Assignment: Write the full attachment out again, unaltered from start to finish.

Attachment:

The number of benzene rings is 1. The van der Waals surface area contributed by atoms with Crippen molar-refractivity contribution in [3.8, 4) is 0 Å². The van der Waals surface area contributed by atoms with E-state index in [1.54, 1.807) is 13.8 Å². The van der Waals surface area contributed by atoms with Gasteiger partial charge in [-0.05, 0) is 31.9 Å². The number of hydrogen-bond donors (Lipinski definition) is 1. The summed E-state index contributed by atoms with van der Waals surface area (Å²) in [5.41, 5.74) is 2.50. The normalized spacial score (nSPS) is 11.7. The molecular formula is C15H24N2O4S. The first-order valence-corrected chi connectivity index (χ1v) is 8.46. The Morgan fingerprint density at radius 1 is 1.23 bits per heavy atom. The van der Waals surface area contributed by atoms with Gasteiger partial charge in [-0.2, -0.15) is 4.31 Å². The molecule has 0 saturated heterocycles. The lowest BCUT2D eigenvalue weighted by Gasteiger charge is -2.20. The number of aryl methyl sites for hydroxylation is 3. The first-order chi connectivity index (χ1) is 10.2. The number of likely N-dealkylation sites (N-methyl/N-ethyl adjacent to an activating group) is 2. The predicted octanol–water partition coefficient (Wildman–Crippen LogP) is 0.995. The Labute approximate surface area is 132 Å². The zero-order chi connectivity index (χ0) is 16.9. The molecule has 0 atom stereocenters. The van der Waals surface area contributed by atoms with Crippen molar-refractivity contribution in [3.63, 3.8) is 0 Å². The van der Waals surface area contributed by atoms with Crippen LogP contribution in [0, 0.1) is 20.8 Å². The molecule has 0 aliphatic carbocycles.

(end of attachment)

The number of benzene rings is 1. The van der Waals surface area contributed by atoms with Crippen molar-refractivity contribution in [3.8, 4) is 0 Å². The van der Waals surface area contributed by atoms with E-state index in [1.54, 1.807) is 13.8 Å². The van der Waals surface area contributed by atoms with Gasteiger partial charge in [-0.05, 0) is 31.9 Å². The number of hydrogen-bond donors (Lipinski definition) is 1. The summed E-state index contributed by atoms with van der Waals surface area (Å²) in [5.41, 5.74) is 2.50. The normalized spacial score (nSPS) is 11.7. The molecular formula is C15H24N2O4S. The first-order valence-corrected chi connectivity index (χ1v) is 8.46. The Morgan fingerprint density at radius 1 is 1.23 bits per heavy atom. The van der Waals surface area contributed by atoms with Gasteiger partial charge in [-0.2, -0.15) is 4.31 Å². The molecule has 0 saturated heterocycles. The lowest BCUT2D eigenvalue weighted by Gasteiger charge is -2.20. The number of aryl methyl sites for hydroxylation is 3. The first-order chi connectivity index (χ1) is 10.2. The number of likely N-dealkylation sites (N-methyl/N-ethyl adjacent to an activating group) is 2. The predicted octanol–water partition coefficient (Wildman–Crippen LogP) is 0.995. The Labute approximate surface area is 132 Å². The zero-order chi connectivity index (χ0) is 16.9. The molecule has 0 atom stereocenters. The van der Waals surface area contributed by atoms with Crippen molar-refractivity contribution in [3.63, 3.8) is 0 Å². The van der Waals surface area contributed by atoms with Crippen LogP contribution in [0, 0.1) is 20.8 Å². The molecule has 0 aliphatic carbocycles.